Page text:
standardize php builtin functions

  115462
July 18, 2021 09:08 khaweronline@gmail.com (Abdul Haq Sheikh)
Hello Internals,

PHP has built in functions for string, array and math etc. But some string
and array functions start with Str_* and array_* but not all. If we
standardize php builtin functions so all string functions start with str_*,
and all array functions start with array_* and all math functions start
with math_*, it will provide a lot of help to PHP developers. If we are
using VS Code, Sublime text, PHPStorm etc, developers will simply write
str_ or array_ or math_ and IntelliSensewill popup all string, array and
math functions. There will be no BC break, because math_floor() will be an
alias of floor() and array_asort() will be an alias of asort(),
file_basename will be an alias of basename().
- Prefix reaming string functions with str_*
- Prefix reaming array functions with array_*
- Prefix math functions with math_*
- Prefix file functions with file_*
  115463
July 18, 2021 09:58 php.lists@allenjb.me.uk (AllenJB)
On 18/07/2021 10:08, Abdul Haq Sheikh wrote:
> Hello Internals, > > PHP has built in functions for string, array and math etc. But some string > and array functions start with Str_* and array_* but not all. If we > standardize php builtin functions so all string functions start with str_*, > and all array functions start with array_* and all math functions start > with math_*, it will provide a lot of help to PHP developers. If we are > using VS Code, Sublime text, PHPStorm etc, developers will simply write > str_ or array_ or math_ and IntelliSensewill popup all string, array and > math functions. There will be no BC break, because math_floor() will be an > alias of floor() and array_asort() will be an alias of asort(), > file_basename will be an alias of basename(). > - Prefix reaming string functions with str_* > - Prefix reaming array functions with array_* > - Prefix math functions with math_* > - Prefix file functions with file_*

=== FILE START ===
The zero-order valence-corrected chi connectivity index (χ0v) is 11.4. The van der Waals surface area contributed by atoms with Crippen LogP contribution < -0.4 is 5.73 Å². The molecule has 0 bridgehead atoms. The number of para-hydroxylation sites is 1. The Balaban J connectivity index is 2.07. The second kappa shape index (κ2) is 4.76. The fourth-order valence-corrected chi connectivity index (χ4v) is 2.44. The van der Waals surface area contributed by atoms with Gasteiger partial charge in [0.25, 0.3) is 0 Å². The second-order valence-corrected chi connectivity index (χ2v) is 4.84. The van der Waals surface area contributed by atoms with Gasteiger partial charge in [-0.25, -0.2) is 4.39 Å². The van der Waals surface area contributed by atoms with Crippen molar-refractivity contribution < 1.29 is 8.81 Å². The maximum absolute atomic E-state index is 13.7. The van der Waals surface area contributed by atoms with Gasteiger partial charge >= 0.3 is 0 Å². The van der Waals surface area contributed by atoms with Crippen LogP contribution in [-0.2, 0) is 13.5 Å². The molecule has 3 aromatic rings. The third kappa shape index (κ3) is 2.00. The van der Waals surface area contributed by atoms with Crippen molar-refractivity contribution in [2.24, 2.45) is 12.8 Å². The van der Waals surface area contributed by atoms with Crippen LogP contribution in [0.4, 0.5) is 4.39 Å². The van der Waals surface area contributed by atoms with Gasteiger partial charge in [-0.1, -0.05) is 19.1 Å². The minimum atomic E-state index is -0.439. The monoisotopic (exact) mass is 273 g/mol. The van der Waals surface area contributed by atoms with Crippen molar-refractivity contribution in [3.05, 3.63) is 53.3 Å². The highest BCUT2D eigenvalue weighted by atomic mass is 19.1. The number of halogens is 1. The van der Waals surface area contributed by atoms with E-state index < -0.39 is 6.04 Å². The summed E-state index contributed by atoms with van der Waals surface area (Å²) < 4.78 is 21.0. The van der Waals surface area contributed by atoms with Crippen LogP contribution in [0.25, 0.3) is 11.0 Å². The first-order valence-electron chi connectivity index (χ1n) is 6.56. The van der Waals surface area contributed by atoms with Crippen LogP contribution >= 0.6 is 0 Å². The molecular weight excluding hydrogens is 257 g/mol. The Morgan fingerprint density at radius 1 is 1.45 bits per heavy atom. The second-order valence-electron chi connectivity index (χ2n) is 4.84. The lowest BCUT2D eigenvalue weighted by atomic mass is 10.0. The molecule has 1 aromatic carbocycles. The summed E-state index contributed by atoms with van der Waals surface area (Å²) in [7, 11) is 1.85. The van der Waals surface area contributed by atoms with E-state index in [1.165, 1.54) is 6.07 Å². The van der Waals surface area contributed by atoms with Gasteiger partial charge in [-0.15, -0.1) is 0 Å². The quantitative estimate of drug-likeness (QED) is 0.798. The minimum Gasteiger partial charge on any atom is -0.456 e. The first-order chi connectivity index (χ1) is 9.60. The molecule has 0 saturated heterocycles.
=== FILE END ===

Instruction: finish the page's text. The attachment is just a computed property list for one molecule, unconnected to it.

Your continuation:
Hi, This has been proposed a number of times before. Please see: A summary of the arguments around this change: https://github.com/Danack/RfcCodex/blob/master/standardise_core_library.md The Consistent Function Names RFC discussion (which was proposed for PHP 7): https://externals.io/message/84102 Personally I don't think the extension prefix on every function makes sense. I think it would make more sense to utilize namespaces, or even some future (built-in) concept of packages (this has been briefly discussed a number of times, but as far as I know no one has actually proposed anything concrete on this yet) to solve this problem. If it ever happens, scalar objects would also resolve this. As the RFC Codex notes, a lot of these names are not inconsistent with either other languages and/or the libraries they originate from. (Scalar objects is something that has been proposed, and even had significant work done on an implementation - https://github.com/nikic/scalar_objects - but I wouldn't hold your breath ) Even when looking for particular functionality, users should still refer to the manual because they need to be aware of how to use functions (correctly) and in some cases, even with a prefix, the function name to do something won't be obvious for those unfamiliar with "programming parlance", such as in the case of unlink. There are also cases where I would suggest that simply adding a prefix means you'll end up with a function name that doesn't actually make much sense - consider, for example, 'file_file'. And some functions don't necessarily belong to the extension you might expect them to be - for example utf8_encode (yes, I know this is a bad function - it's just an example) or md5. If there is going to be an effort to "fix" function naming in some way, then I believe more thought should be put into it that simply "add a prefix". I think that having users rely on IDE auto-completion and even brief documentation, and then "guessing" how to use functions based on names is a bad idea. They might miss key details about how to use functions correctly, or pointers to better ways to do things. Having a large number of aliases in common use alongside the already commonly used canonical function name is also, I believe, likely to be confusing, especially to inexperienced developers - they're going to wonder what the differences are between the aliases and the canonical function (name)s and end up having to look at the manual even more. If you specifically desire this in your project, it can be implemented in a library. There are also a number of libraries on packagist that, at least in part, attempt to tackle this in various ways (searching for "consist" turns up some).